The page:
"Sliver" tract in question certified to
the state as swamp land, Pearl Smith*,
a West Superior speculator, would
have become the fee owner of the
land. Through Dunn's initiative the
land was saved to the state, and the
state will be enriched to the extent of
seventy or eighty thousand dollars.
But Dunn's zeal in behalf of the state
cost him the governorship in 1904 and
the eternal enmity of Pearl Smith anU
his hireling editors.
NOT 4.N APT COMPARISON.
An exchange quotes a prominent
business man of the town in which it
is published as likening Gov. Eber
hart to Roosevelt. By accident one
was promoted to the governship and
the other to the presidency, and
Roosevelt was chosen to succeed him
self, hence this prominent business
man referred to reasons that Gov.
Eberharc should be given the nomi
nation by acclamation. It is not an
apt comparison. Roosevelt hard a
reputation for doing things long be
fore he became vice presidentas a
legislator, as a member of the civil
service commission, as police com
missioner of New York city, as as
sistant secretary of the navy, as a
volunteer in the Spanish-American
imbroglio, and also as an author of
no mean repute. Chester A. Arthur,
who as vice president succeeded Gar
field in 1881, was not nominated by
the republicans in 1884. Mr. Arthur
was a nice sociable gentleman but he
was completely dominated by Conk
lin and other designing New York
politicians, and his name was not
mentioned in the republican national
convention of 1884. Gov. Eberhart
would size up better when compared
with Arthur rather than with the
strenuous uncontrollable Roosevelt.
At that great institution of learning,
the Northwestern university, the fresh
men were recently put -'through a
spelling test and that test proved a
deplorable inefficiency. Many of the
students fell down on the spelling of
the most simple words. But the
Northwestern university is not the
only scholastic institution where
such conditions prevailbad spelling
among pupils throughout the country
is the rule rather than the exception.
Not only spelling, but the art of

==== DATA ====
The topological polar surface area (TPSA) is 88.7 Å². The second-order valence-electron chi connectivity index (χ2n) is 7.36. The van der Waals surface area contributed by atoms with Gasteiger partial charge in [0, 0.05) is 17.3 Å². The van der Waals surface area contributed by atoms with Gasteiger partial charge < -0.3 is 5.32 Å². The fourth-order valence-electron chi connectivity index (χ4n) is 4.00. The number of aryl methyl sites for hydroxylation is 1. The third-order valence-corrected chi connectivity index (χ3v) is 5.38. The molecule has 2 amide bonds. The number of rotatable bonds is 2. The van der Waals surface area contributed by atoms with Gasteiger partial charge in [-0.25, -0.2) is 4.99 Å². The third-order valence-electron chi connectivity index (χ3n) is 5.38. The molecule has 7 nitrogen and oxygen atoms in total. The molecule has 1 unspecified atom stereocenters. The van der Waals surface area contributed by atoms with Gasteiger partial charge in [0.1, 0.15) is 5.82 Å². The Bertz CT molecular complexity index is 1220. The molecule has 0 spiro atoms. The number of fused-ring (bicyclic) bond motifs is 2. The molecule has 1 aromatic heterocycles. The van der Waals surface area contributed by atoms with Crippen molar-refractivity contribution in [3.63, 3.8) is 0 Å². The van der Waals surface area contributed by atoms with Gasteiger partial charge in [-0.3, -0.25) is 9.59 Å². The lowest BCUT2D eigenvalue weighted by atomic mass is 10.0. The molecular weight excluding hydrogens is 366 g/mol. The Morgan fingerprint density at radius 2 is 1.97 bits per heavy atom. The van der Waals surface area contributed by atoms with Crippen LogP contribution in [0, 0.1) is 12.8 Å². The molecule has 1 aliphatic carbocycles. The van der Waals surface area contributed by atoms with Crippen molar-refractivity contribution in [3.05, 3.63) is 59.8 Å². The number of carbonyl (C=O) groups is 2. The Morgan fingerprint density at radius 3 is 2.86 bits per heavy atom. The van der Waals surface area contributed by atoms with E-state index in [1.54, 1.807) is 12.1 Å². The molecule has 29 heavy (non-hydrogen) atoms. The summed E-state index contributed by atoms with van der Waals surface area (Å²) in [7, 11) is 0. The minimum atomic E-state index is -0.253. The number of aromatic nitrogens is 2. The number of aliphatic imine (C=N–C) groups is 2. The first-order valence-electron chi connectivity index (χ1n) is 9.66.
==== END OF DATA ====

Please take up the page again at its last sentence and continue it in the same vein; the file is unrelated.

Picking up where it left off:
writing is also fast deteriorating.
A go-as-you-please system in each
instance appears to have found'its
way into the schools and the result* is
that the average pupil writes a hand
that is abominable and spells "any
old way."
r* THE MBRSHON PZAN. j*$
The Mershon plan of canals and
waterways for Minnesota is vividly
depicted in the Pioneer Press of the
24th inst., in a well written article by
Mr. C. R. Barns of that paper's
staff. The article is accompanied by
a map of the state showing the routes
of the several proposed canals and
waterways. Mr. Barns estimates
that water power to the extent of 500,-
000 horse power could be developed in
connection with the canals and water
ways that immense areas of swamp
land would be drained and reclaimed
and that floods on the Red, Minne
sota and other rivers would be pre
vented. But the greatest benefit to be
derived would be in cheaper trans
portation facilities for freight. The
cost Mr. Barns estimates anywhere
from $25,000,000 to $50,000,000.
The system of waterways so glow
ingly set forth is a grand and com
prehensive one, and if successfully
carried out would undoubtedly result
in great benefit to sections of the state.
But it is hardly probably that Mr.
Barns' dreams will be realized in the
near future. Even if a survey by a
board of competent engineers demon
strated the practicability of the
scheme it is extremely doubtful if the
people of the state would ever change
their constitution to saddle an enor
mous debt upon themselves for the
development of a system of waterways
that could not be utilized for more
than five or six months In the year.
Of far more importance to the
people of the state is the matter of
bettering the condition of the public
highways. Permanent improvement
of the roads is a live issue today in
every township of the sta,te. The
question of good roads will not down
it completely overshadows any and
all other issues. When a system of
good permanent public roads has
been established in every county of
the state then, and not till then, will
other public improvements of a gen
eral nature be given serious consider
ation. But good roads must come
first.
LEARNING WISDOM.
It is very evident that in the cam
paign next year the anti-saloon league
will ndt repeat the blunders committed
in 1908. Commenting on the re
organization of the league the
Breckenridge Telegram crowds a
great deal of truth into these two
sentences:
"If the league sends out men of
mature judgment instead of the half
baked kids who formerly misrepre
sented that society they will accom
plish much more. No self respecting
voter is going to stand for a lot of
school boys who come into a county
and make up a political slate and try
to enforce its adoption."
In the 60th district a vicious fight